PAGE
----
Radio-Hed-Logo-2“There once was a radio writer (squirrel) who was stumped for a way to craft a commercial story for her client. She searched everywhere (throughout the forest) for new and innovative ideas and was about to give up and go back to the tried and true “sounds like a commercial” format when she stumbled on an article (left by a wise old owl) that outlined a centuries-old way to create a fable. Voila! It helped her break writer’s block. Her client prospered and renewed his radio schedule ever after (ensuring a steady supply of acorns).”

A fable is a short story, often somewhat formulaic in structure, that teaches a moral or advice on how to live. Most fables feature anthropomorphized animals, inanimate objects or aspects of nature as characters, often in roles that fit the archetypal symbolism of the different animals or objects. For example, foxes as tricksters, ants as hard workers or giraffes as caring friends.

Characters with stark differences are often placed in contrast to one and another and used to demonstrate humorous examples of human foolishness. Using this story form will help you to structure commercials that engage your client’s audience with a familiar formula.

Steps to creating a fable commercial:

1. Brainstorm morals or lessons that would be appropriate for your client -- e.g., slow and steady wins the race, always trust your heart, happiness may be right in your backyard. Select a single moral that the commercial will convey. Got more than one? Create a campaign.

2. Choose two characters to represent either side of the moral debate. What animals best embody the client, product, service or customer? Remember not to belittle or insult your client’s customer.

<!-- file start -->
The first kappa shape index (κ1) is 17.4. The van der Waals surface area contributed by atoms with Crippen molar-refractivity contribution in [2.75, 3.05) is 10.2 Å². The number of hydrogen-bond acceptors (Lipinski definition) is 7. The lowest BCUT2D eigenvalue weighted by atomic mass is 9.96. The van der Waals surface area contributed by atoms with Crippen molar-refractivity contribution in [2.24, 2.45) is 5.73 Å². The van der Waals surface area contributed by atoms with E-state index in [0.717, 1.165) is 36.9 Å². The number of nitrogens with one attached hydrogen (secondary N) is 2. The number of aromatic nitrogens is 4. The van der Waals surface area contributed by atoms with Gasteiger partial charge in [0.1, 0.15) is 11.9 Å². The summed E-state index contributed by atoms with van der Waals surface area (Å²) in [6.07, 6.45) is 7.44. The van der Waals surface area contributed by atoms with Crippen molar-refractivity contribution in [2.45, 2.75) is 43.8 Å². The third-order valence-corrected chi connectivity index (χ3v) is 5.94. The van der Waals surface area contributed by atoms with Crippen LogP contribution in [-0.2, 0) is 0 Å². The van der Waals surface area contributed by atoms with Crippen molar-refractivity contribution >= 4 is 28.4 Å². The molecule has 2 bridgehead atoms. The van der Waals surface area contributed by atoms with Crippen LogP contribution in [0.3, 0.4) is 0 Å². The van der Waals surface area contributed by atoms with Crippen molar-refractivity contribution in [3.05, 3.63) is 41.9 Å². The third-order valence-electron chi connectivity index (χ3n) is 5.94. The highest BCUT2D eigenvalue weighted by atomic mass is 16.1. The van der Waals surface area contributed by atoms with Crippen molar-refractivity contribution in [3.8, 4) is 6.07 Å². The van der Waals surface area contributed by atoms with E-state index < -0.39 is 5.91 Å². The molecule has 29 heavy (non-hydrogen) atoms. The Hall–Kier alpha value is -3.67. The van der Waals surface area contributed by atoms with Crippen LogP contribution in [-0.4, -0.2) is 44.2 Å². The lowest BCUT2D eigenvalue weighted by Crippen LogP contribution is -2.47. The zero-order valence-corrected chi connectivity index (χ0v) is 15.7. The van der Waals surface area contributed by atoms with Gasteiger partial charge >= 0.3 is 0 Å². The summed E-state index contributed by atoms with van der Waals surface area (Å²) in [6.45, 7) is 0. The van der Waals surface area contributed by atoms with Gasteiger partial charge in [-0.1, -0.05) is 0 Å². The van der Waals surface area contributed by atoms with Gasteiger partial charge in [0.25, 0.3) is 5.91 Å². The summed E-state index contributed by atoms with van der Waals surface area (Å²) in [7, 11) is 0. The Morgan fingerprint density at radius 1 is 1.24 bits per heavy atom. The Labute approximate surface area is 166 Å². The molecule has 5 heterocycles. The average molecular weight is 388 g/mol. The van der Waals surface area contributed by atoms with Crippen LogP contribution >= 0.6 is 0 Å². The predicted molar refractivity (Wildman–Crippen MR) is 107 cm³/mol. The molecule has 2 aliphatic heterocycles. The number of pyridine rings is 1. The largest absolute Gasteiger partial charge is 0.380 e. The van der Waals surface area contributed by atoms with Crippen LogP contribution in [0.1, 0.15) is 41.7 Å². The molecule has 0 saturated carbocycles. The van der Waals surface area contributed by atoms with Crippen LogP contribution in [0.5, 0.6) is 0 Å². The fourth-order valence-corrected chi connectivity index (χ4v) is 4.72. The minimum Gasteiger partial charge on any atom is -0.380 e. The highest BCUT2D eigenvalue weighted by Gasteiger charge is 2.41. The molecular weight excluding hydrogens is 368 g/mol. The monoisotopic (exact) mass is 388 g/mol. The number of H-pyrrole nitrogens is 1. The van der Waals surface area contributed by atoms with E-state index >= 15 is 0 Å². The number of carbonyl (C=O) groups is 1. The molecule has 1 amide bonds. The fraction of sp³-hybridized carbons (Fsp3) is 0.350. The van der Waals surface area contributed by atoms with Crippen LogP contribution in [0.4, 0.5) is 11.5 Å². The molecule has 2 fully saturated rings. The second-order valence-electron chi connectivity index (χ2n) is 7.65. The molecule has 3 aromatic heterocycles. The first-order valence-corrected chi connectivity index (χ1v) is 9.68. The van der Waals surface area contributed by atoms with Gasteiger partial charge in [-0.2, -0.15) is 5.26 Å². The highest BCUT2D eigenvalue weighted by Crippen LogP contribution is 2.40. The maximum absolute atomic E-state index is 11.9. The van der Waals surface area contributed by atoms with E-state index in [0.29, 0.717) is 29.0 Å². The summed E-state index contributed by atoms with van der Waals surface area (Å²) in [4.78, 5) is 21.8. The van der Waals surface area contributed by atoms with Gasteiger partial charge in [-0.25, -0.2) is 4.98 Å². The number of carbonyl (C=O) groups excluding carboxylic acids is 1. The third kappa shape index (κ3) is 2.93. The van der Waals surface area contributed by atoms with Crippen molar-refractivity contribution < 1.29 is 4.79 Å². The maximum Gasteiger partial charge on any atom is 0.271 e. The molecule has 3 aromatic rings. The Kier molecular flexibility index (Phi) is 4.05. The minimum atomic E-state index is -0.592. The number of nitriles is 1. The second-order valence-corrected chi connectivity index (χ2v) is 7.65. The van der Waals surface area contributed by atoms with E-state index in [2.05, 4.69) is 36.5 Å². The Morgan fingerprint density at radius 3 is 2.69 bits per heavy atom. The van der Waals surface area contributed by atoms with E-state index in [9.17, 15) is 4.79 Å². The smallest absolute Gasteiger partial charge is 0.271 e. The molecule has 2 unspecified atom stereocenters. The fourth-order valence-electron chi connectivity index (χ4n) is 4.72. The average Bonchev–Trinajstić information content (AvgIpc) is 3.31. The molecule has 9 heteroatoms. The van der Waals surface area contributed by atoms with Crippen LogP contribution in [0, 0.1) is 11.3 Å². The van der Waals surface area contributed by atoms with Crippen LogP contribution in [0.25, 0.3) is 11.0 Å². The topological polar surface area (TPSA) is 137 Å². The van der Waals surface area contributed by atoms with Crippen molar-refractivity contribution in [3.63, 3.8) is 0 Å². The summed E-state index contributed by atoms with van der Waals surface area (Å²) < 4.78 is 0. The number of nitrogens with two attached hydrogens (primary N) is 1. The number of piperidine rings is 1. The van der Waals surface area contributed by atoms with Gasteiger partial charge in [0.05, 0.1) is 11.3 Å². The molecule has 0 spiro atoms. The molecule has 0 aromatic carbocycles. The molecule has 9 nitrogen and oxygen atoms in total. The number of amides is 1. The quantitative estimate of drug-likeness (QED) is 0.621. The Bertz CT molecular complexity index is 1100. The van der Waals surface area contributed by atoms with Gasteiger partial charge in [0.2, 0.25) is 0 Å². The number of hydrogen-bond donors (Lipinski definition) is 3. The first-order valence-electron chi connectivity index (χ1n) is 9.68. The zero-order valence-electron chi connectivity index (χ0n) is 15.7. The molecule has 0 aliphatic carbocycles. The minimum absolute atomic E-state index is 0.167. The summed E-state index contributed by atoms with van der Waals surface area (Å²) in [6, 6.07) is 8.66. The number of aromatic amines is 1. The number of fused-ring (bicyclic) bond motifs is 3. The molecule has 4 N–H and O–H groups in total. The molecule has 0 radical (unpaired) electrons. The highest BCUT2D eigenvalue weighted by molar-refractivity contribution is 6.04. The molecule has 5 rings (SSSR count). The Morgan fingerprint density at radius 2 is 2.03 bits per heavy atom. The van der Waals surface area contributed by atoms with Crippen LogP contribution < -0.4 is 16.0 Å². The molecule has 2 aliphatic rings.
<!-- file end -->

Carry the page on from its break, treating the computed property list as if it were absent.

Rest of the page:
Instead of animals, try using archetypes: the “too busy” person, the bargain hunter, the epicure, the environmentally conscious consumer, the health fanatic, the procrastinator, the smart shopper, the expert, the athlete, etc.

3. Create a situation in which the characters disagree or express their moral differences through action. In “The Tortoise and the Hare,” the two characters argue about their differing perspectives and decide to settle the disagreement by competing in a race.

4. Outline the plot’s events, beginning with the setting of the scene (which can be real or imaginary) and the introduction of characters. Decide the major problem or the conflict, who learns the lesson and how. What is the surprise or unexpected element? Make sure you include a call to action.

5. Write out each event. Brevity is important here. To give it flow, I suggest recording your narration and transcribing it. Don’t worry about following the sequence of events. You’ll be editing later.

6. Edit, tighten and revise your commercial fable. Does the fable lead the listener to the moral (and to choosing your client)?

7. Try out your story on colleagues to get feedback before you share with your client.

Read some fables to get examples of structure and story lines. Good sources include “Aesop’s Fables,” “The Jataka Tales,” Hans Christian Anderson and Dr. Seuss.

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